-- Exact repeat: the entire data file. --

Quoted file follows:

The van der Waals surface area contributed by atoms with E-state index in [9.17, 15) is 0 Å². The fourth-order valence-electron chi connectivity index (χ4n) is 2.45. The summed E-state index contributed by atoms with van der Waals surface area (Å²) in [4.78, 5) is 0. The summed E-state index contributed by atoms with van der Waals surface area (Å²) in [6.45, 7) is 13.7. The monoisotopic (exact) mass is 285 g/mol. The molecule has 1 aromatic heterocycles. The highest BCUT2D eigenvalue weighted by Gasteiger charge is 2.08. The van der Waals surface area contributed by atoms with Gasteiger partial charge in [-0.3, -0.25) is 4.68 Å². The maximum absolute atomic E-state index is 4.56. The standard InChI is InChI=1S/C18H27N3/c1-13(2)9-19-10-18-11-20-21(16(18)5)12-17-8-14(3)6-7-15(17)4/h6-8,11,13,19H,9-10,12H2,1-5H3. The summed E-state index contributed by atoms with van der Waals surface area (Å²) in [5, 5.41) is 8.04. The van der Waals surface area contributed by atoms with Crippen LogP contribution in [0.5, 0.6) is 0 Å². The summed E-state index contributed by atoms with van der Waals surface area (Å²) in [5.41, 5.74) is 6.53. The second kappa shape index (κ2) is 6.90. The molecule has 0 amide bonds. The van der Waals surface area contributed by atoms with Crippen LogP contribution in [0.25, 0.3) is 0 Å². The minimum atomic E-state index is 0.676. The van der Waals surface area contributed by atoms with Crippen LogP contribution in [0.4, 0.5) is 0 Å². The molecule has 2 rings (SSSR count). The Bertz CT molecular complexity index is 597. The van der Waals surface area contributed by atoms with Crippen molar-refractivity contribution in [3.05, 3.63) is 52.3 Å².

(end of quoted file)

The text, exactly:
The van der Waals surface area contributed by atoms with E-state index in [9.17, 15) is 0 Å². The fourth-order valence-electron chi connectivity index (χ4n) is 2.45. The summed E-state index contributed by atoms with van der Waals surface area (Å²) in [4.78, 5) is 0. The summed E-state index contributed by atoms with van der Waals surface area (Å²) in [6.45, 7) is 13.7. The monoisotopic (exact) mass is 285 g/mol. The molecule has 1 aromatic heterocycles. The highest BCUT2D eigenvalue weighted by Gasteiger charge is 2.08. The van der Waals surface area contributed by atoms with Gasteiger partial charge in [-0.3, -0.25) is 4.68 Å². The maximum absolute atomic E-state index is 4.56. The standard InChI is InChI=1S/C18H27N3/c1-13(2)9-19-10-18-11-20-21(16(18)5)12-17-8-14(3)6-7-15(17)4/h6-8,11,13,19H,9-10,12H2,1-5H3. The summed E-state index contributed by atoms with van der Waals surface area (Å²) in [5, 5.41) is 8.04. The van der Waals surface area contributed by atoms with Crippen LogP contribution in [0.5, 0.6) is 0 Å². The summed E-state index contributed by atoms with van der Waals surface area (Å²) in [5.41, 5.74) is 6.53. The second kappa shape index (κ2) is 6.90. The molecule has 0 amide bonds. The van der Waals surface area contributed by atoms with Crippen LogP contribution in [0.25, 0.3) is 0 Å². The minimum atomic E-state index is 0.676. The van der Waals surface area contributed by atoms with Crippen LogP contribution in [0.4, 0.5) is 0 Å². The molecule has 2 rings (SSSR count). The Bertz CT molecular complexity index is 597. The van der Waals surface area contributed by atoms with Crippen molar-refractivity contribution in [3.05, 3.63) is 52.3 Å².